Exactly! Which just goes to prove that they consider those to be a difference in style rather than different names. — kwami (talk) 06:05, 25 October 2012 (UTC)
Actually it is likely the bullet that is the "style" and if anyone looked up the actual name it would be with a hyphen. But by using a hyphen on their website they are indicating that an acceptable spelling whether official or not is a hyphen. If they thought an endash was an acceptable spelling they certainly could have used one - and evidently think that a hyphen is correct. "On April 18, 2006 The airport is officially renamed Manchester-Boston Regional Airport." (with a hyphen) The word official means that is what it is. We often deviate from the official when the common is much more common than the official, but have no reason to use a name that is neither the official name nor the most commonly used name. As an encyclopedia, we sometimes choose the official name instead of a much more commonly used name, simply because we are an encyclopedia, and are expected to be correct. Such official vs. common name discussions are frequent. We do not need to be also having discussions about how a name should be styled. A name is a name. If something has a name, use it. If something does not have a name, and text is used to describe it, that is where grammar and style come into play. "Wikipedia describes current usage but cannot prescribe a particular usage or invent new names." Apteva (talk) 15:32, 25 October 2012 (UTC)
There is a good point to be made there about official and common usage evidence, but you've missed it. If you want to show that someone has decided that a hyphen is better than an en dash, you need to show that in the context of a style that uses en dashes for some things, but not for others. If you point at a web site or a book that never uses en dashes for anything, then they are not making any decisions about the choice between hyphen and en dash; that is the typical case for web sites, and the case for the page you linked, which even uses " -- " for em dash, which is not an indication that they decided than an em dash would be inappropriate there. Therefore, your statement "If they thought an endash was an acceptable spelling they certainly could have used one" is complete nonsense with respect to the linked site. Look in travel books, where you can see lots of evidence that actual human editors have decided the en dash is best in the context of a publication that cares about typography as a part of communicating clearly to readers (examples are linked in my comment at the start of this discussion). Dicklyon (talk) 17:48, 25 October 2012 (UTC)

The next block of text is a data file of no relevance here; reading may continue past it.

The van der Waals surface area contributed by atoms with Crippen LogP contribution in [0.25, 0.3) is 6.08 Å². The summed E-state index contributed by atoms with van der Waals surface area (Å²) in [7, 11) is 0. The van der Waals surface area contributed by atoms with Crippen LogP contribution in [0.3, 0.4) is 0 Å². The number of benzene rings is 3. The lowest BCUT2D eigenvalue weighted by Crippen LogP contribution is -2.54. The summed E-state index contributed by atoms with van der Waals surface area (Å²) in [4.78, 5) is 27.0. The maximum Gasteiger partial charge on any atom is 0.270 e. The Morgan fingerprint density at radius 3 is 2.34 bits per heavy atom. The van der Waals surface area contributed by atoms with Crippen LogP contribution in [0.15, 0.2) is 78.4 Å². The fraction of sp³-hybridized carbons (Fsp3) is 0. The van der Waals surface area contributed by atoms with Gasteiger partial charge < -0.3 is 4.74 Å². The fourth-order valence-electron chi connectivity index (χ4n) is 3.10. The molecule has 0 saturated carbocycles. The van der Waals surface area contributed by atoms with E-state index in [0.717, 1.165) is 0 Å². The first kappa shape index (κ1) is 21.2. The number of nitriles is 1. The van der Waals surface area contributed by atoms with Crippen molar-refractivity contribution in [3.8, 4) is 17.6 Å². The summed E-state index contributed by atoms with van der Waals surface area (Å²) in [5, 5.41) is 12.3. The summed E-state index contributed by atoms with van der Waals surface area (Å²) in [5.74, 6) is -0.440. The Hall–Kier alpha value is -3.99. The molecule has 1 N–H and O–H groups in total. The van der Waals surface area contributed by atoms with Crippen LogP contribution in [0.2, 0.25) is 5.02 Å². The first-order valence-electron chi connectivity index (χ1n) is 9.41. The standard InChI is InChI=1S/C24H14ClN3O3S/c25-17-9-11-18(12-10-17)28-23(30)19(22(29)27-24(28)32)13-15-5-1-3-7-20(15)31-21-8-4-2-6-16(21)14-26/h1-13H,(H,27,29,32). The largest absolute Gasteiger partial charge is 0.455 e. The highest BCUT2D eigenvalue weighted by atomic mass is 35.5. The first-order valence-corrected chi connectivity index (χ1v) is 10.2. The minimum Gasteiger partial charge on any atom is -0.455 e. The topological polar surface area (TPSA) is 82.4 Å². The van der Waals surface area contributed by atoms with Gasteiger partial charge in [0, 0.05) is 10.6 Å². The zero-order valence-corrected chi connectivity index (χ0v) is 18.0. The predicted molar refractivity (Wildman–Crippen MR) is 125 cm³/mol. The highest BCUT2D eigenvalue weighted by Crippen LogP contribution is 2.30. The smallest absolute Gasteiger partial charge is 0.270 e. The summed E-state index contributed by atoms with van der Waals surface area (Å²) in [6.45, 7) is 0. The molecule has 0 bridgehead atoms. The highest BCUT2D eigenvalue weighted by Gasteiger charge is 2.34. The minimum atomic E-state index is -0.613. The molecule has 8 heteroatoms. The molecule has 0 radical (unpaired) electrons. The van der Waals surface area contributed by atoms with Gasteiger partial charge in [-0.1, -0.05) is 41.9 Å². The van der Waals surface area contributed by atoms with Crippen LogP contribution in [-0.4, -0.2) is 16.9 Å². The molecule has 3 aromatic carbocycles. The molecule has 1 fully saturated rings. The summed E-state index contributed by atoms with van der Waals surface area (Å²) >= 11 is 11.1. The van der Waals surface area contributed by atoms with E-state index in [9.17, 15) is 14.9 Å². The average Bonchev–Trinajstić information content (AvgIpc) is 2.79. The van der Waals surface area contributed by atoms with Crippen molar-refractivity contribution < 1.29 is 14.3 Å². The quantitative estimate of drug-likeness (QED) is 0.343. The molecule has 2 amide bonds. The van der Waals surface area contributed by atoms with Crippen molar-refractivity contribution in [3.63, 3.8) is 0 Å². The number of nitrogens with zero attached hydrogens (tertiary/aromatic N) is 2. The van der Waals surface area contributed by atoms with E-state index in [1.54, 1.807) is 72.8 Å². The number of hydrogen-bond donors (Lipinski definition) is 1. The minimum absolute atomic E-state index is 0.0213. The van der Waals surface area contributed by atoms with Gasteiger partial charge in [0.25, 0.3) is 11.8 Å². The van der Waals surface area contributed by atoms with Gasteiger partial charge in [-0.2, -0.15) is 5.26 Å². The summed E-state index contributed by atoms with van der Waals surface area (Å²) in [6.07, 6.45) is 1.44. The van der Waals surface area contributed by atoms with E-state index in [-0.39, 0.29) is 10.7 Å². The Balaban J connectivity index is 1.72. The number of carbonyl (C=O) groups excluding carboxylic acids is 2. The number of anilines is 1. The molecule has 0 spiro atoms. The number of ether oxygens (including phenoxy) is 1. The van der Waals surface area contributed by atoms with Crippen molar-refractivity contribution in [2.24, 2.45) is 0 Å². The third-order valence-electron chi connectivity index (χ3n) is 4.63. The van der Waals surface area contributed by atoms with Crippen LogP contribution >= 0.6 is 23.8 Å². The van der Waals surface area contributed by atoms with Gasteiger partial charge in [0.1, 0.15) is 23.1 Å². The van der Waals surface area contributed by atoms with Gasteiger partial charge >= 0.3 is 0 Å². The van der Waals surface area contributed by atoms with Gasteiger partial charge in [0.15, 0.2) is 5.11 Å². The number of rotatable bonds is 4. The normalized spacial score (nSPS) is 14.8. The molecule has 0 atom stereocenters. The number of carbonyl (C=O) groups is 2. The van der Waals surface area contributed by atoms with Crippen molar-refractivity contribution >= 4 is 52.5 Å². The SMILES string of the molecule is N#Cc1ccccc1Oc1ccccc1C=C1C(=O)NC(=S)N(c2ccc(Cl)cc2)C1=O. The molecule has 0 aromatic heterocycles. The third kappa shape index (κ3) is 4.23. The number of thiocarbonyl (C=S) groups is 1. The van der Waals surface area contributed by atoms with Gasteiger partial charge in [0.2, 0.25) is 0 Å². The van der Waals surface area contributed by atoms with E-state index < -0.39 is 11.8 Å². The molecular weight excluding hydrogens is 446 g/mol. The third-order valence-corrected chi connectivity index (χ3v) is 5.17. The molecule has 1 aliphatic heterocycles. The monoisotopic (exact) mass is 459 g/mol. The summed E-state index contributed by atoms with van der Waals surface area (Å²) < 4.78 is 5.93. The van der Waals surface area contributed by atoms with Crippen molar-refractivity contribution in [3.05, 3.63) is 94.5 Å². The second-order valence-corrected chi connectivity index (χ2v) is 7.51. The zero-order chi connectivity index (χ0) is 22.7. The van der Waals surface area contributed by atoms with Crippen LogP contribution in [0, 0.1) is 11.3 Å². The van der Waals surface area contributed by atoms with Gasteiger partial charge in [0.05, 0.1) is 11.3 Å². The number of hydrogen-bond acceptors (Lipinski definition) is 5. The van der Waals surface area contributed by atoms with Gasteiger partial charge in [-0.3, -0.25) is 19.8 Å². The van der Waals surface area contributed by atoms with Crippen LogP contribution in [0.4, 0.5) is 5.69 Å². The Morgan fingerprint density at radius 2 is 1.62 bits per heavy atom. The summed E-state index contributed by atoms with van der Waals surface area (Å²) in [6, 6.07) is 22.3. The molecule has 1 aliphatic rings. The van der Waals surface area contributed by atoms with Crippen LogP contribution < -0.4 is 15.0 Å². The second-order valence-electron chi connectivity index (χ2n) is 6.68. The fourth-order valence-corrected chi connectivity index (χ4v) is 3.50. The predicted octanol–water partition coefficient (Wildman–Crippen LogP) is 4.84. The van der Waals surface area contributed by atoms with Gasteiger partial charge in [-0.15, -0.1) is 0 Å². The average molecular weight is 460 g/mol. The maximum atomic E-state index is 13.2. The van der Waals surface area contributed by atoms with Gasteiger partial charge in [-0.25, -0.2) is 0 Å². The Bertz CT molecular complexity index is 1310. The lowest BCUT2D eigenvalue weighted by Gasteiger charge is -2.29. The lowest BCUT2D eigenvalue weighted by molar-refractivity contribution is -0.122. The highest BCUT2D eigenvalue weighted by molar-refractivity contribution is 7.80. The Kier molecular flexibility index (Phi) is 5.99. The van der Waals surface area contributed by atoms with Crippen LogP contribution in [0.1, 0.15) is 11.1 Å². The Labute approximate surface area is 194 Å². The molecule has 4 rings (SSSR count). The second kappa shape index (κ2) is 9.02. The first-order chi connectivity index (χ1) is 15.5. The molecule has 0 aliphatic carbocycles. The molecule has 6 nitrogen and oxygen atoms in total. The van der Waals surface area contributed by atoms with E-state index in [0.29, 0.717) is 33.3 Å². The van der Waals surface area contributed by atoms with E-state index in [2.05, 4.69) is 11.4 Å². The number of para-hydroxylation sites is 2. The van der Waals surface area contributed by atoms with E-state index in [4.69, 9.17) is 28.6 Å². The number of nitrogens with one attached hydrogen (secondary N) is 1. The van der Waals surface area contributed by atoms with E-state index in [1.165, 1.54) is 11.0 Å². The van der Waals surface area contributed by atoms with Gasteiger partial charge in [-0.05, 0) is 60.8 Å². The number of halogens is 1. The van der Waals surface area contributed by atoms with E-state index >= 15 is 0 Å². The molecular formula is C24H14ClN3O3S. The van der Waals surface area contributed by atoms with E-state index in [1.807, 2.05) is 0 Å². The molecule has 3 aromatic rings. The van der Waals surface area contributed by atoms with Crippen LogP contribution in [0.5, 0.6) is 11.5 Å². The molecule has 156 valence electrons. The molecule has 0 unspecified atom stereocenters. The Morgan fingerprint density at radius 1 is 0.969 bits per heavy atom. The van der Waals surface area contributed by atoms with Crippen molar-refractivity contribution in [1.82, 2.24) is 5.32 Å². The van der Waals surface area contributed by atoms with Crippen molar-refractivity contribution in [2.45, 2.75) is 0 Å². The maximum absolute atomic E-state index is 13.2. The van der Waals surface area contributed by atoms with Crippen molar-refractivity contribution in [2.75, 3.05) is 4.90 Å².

An official name is an official name. A common name is the most commonly used name. It takes time but it really is not that hard. Find out who owns the airport and find out the official name they gave the airport when they changed the name in 2006. Count how many sources use one spelling or another to determine the most common name. And notice that the MOS has exactly nothing to do with deciding the name to use. Apteva (talk) 05:50, 29 October 2012 (UTC)
But we all agree what the name is, so that issue is irrelevant. The airport has demonstrated that the punctuation is not part of it, as has been pointed out to you over and over and over. WP:IDIDNTHEARTHAT is not an argument. — kwami (talk) 05:54, 29 October 2012 (UTC)
Agreed - I live nearby, and can assure you that the airport's official signs and tickets and stationery use a variety of punctuation; if you want to count them, be my guest, but the airport has no set size or shape for the little blob or ink or clump of pixels between "Manchester" and "Boston". There is no official punctuation, period. (Ha! get it?) - DavidWBrooks (talk) 10:58, 29 October 2012 (UTC)
The above discussion is preserved as an archive of a requested move. Please do not modify it. Subsequent comments should be made in a new section on this talk page or in a move review. No further edits should be made to this section.